The effort by some counties to get reimbursement for recount expenses has reared its head again. Another AP story says: “Grant County auditor Chad Van Santen says they’ve sent a number of letters to Republican candidate Tom Emmer and the state Republican Party seeking reimbursement for making copies of 4,000 documents and for the hours worked by election officials. Van Santen says the Emmer campaign told the county to forward the bill to the state party. Officials in Kandiyohi County and Stevens County tell KSAX-TV they also have not been reimbursed. The Republican Party of Minnesota did not immediately return a call seeking comment.” Maybe the recount wasn’t the moneymaker GOP chair Tony Sutton hoped it would be.

Dee Ann Durbin of the AP also has the story of Ford announcing it will hire 7,000 workers over the next couple of years: “The company plans to hire 4,000 manufacturing workers this year. Almost half those workers will be at the Louisville Assembly Plant in Kentucky that will make the new Ford Escape starting late this year. It expects to add at least 2,500 new manufacturing jobs in 2012. The company said it is beginning a recruiting effort this week in Detroit and eight other cities, including San Jose, Calif., and Raleigh and Durham, N.C. (St. Paul, site of a Ford plant slated to close this year, is not among them.)” And: “Under a 2007 contract, new hires will make around $14, or half the wages of veteran workers, which will mean significant savings for the company.”

Without a whiff of irony, FoxNews’ Ruth Raw blogs about Congresswoman Betty McCollum reacting to Saturday’s shootings in Tucson, saying: “In the last year and half, McCollum says, she’s seen more of the type of violent language and behavior that might have led to the incident in Arizona, especially at town hall meetings. ‘I’ve noticed a great deal more use of violent language, more people being bullying and trying to intimidate others trying to state their opinion.’ McCollum didn’t want to elaborate on why she felt there had been more of it in the last year and a half, as opposed to five or ten years ago, but said, ‘I think it’s a shared responsibility of the media and elected officials … I think lawmakers should be respectful in the way we address one another and the way we talk about the work we do and set a tone of civility.’ “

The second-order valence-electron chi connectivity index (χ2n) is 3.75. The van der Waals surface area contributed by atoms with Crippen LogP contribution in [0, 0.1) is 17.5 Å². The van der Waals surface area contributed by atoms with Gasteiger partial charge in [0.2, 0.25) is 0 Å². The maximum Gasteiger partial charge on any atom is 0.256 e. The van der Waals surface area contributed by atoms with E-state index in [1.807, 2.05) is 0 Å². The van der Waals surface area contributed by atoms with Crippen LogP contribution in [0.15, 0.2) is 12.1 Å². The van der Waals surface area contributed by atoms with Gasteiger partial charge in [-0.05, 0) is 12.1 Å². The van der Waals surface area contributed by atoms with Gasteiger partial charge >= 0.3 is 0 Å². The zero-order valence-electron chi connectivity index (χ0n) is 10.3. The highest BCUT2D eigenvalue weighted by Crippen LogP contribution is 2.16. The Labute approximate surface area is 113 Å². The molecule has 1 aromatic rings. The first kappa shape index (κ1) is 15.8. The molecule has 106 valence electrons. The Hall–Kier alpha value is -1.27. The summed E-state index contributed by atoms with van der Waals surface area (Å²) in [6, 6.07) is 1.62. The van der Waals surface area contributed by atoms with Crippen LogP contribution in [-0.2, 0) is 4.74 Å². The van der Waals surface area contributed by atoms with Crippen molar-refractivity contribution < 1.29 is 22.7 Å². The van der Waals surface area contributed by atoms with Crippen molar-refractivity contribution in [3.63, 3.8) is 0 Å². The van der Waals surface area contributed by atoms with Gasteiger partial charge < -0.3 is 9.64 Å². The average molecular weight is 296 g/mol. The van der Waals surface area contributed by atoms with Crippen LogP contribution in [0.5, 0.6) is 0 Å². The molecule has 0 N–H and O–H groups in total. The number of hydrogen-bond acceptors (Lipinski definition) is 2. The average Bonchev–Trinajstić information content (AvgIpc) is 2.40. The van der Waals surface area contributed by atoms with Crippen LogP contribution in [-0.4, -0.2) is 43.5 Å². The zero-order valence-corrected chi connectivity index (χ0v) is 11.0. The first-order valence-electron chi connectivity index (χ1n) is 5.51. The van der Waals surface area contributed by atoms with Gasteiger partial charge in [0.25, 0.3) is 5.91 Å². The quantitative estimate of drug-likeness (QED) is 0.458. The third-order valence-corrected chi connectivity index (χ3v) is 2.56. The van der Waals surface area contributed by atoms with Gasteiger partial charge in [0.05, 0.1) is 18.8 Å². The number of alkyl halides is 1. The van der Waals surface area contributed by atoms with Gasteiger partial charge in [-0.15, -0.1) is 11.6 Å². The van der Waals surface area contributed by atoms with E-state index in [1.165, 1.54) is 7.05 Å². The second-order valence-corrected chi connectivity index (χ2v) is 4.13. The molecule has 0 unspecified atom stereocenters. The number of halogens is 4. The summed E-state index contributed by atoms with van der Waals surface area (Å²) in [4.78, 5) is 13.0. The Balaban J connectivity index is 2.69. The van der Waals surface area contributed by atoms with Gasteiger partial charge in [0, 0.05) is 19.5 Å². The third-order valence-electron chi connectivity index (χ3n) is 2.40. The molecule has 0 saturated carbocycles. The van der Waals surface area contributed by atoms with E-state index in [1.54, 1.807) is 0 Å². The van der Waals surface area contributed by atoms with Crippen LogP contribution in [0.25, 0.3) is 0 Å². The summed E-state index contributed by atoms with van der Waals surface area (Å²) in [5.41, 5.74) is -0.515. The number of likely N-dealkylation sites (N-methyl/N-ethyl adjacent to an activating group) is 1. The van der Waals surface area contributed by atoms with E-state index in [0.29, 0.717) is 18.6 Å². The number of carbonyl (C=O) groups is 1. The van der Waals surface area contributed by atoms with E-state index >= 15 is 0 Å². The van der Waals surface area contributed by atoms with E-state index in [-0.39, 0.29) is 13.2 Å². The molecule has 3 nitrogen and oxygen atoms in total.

Adam Serwer, writing in The Washington Post’s “Plum Line” blog, references Congresswoman Michele Bachmann’s famous comment “that she wanted ‘people in Minnesota armed and dangerous on this issue of the energy tax,’ because ‘having a revolution every now and then is a good thing.’ ” Writing about the roots of the Tucson shooting, he adds: “Only conservatives can truly persuade other conservatives that the situation has gotten out of hand. Yet good counsels have been conspicuously absent. Republican politicians and leaders were perfectly willing to fan the flames of their base’s rage when they believed it would get voters to the polls. Those who weren’t actively participating stood silent as Limbaugh, Beck and others casually invoked the specter of violent revolution.”

Another AP story says the National Weather Service will begin issuing “extreme cold” alerts: “An extreme cold warning will be issued if the temperature is forecast to be 30 degrees below zero or colder with winds of less than 5 mph. ‘Typically these conditions occur a few times each winter,’ Martin said. ‘It recognizes that conditions are dangerously cold without the wind. For the next two weeks, we’re looking at colder-than-normal conditions for the area,’ he said. ‘We have true arctic air rolling right in from above the Arctic Circle.’ ” You’d think it was January or something.